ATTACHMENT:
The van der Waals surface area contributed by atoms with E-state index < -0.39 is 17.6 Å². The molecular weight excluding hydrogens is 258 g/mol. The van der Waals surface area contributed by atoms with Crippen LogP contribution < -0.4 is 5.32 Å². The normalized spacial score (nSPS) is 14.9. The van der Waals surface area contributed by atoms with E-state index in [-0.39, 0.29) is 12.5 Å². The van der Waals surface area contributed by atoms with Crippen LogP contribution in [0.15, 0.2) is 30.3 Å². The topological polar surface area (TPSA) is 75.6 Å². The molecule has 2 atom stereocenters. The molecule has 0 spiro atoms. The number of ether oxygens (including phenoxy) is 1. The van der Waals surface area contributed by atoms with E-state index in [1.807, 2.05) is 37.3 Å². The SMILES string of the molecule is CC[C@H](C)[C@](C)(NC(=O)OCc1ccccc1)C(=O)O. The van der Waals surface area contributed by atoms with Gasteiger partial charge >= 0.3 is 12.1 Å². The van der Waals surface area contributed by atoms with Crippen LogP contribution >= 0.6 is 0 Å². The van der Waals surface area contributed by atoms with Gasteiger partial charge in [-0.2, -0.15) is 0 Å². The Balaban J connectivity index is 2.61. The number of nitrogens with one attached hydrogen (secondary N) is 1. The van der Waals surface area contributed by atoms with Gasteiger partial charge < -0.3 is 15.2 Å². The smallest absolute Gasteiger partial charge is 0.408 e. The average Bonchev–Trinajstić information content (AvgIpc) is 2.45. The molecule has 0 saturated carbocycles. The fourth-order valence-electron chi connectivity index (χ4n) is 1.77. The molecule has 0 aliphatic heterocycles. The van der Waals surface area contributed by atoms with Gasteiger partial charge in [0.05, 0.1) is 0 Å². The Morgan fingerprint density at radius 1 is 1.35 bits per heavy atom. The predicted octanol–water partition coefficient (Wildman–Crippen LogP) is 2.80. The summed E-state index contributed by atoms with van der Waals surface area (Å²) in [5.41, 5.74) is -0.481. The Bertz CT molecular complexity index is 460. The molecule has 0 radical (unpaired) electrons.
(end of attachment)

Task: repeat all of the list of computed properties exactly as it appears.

The van der Waals surface area contributed by atoms with E-state index < -0.39 is 17.6 Å². The molecular weight excluding hydrogens is 258 g/mol. The van der Waals surface area contributed by atoms with Crippen LogP contribution < -0.4 is 5.32 Å². The normalized spacial score (nSPS) is 14.9. The van der Waals surface area contributed by atoms with E-state index in [-0.39, 0.29) is 12.5 Å². The van der Waals surface area contributed by atoms with Crippen LogP contribution in [0.15, 0.2) is 30.3 Å². The topological polar surface area (TPSA) is 75.6 Å². The molecule has 2 atom stereocenters. The molecule has 0 spiro atoms. The number of ether oxygens (including phenoxy) is 1. The van der Waals surface area contributed by atoms with E-state index in [1.807, 2.05) is 37.3 Å². The SMILES string of the molecule is CC[C@H](C)[C@](C)(NC(=O)OCc1ccccc1)C(=O)O. The van der Waals surface area contributed by atoms with Gasteiger partial charge >= 0.3 is 12.1 Å². The van der Waals surface area contributed by atoms with Crippen LogP contribution >= 0.6 is 0 Å². The van der Waals surface area contributed by atoms with Gasteiger partial charge in [-0.2, -0.15) is 0 Å². The Balaban J connectivity index is 2.61. The number of nitrogens with one attached hydrogen (secondary N) is 1. The van der Waals surface area contributed by atoms with Gasteiger partial charge < -0.3 is 15.2 Å². The smallest absolute Gasteiger partial charge is 0.408 e. The average Bonchev–Trinajstić information content (AvgIpc) is 2.45. The molecule has 0 saturated carbocycles. The fourth-order valence-electron chi connectivity index (χ4n) is 1.77. The molecule has 0 aliphatic heterocycles. The van der Waals surface area contributed by atoms with Gasteiger partial charge in [0.05, 0.1) is 0 Å². The Morgan fingerprint density at radius 1 is 1.35 bits per heavy atom. The predicted octanol–water partition coefficient (Wildman–Crippen LogP) is 2.80. The summed E-state index contributed by atoms with van der Waals surface area (Å²) in [5.41, 5.74) is -0.481. The Bertz CT molecular complexity index is 460. The molecule has 0 radical (unpaired) electrons.